A Mercer news release said 27% of employers it surveyed provide at least some choice in the benefits they offer, while 14% have comprehensive flexible benefits programs. Comprehensive or “full flex” programs are defined as having core benefits and optional benefits, with credits and a spending account.
Of the employers who currently offer a standard package of benefits to all employees, 37% say they are either planning to add choice or are considering it.
The most important reason for providing choice cited by respondents is to “respond to diverse workforce needs and values,” but others cited the ability to manage costs.Although the most common reason given for not offering choice is the perceived cost (given by 60% of respondents without choice programs), the majority of employers offering choice have found that it is either cost neutral (42%) or saves money (30%).
The majority of respondents agree that their choice programs have met their original objectives (82%). In addition, most employers say the employee response to their program has been positive (83%).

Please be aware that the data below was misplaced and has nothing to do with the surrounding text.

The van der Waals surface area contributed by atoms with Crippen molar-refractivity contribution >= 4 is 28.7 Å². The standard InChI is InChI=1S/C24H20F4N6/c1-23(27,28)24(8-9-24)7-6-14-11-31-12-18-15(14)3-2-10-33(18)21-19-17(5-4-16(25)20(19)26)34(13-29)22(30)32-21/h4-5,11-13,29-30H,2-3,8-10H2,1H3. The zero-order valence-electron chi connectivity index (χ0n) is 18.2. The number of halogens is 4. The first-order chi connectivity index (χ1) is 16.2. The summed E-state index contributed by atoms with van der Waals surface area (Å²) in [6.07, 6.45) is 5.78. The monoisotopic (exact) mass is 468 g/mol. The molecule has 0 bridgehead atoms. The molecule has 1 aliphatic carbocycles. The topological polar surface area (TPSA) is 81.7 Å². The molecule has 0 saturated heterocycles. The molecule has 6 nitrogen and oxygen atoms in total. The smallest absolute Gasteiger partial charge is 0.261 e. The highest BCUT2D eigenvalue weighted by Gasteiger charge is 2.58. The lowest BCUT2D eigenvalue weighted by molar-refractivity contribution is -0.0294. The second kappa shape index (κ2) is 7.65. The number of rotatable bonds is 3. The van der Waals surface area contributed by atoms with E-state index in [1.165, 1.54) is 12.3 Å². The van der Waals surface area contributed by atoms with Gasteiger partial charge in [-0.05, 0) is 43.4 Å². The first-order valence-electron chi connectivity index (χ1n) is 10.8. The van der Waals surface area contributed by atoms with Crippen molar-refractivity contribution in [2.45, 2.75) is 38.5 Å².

According to the news release, across all survey respondents:
- Insured benefits most likely to be offered are medical (71% for employees, 48% for dependents), life insurance (57%), dental (52%), accident (47%), and vision care (35%).
- The range of allowances includes those for mobile phones/telecommunications (29%), cars (29%), gym memberships (28%), child care (24%), food (18%), public transportation (15%), and housing (13%).
- Other benefits commonly offered include retirement/employee savings plans including voluntary pension (46%), health screenings (28%), and holiday buy/sell options (24%).
Nearly half of non-U.S. employers with comprehensive flex programs surveyed by Mercer say they handle them exclusively or primarily in-house (49%), and more than one-fourth (28%) outsource the entire process, with just the key decisions remaining in-house. Another 23% use a co-source approach with a mixture of in-house and outsourced resources, with claims payment and administration and the help desk/call center most often outsourced.
The majority of respondents' employees enroll via an online enrollment system (68%), while 47% use printed materials and 7% use a telephone voice-response system. Some of these employers use a combination of methods.
Beth Umland, Mercer's head of health and benefits research,noted in the news release that nearly two-thirds (62%) of all respondents said that a very important priority for their health and benefits programs for the next few years would be "to increase employees' understanding and appreciation of benefits."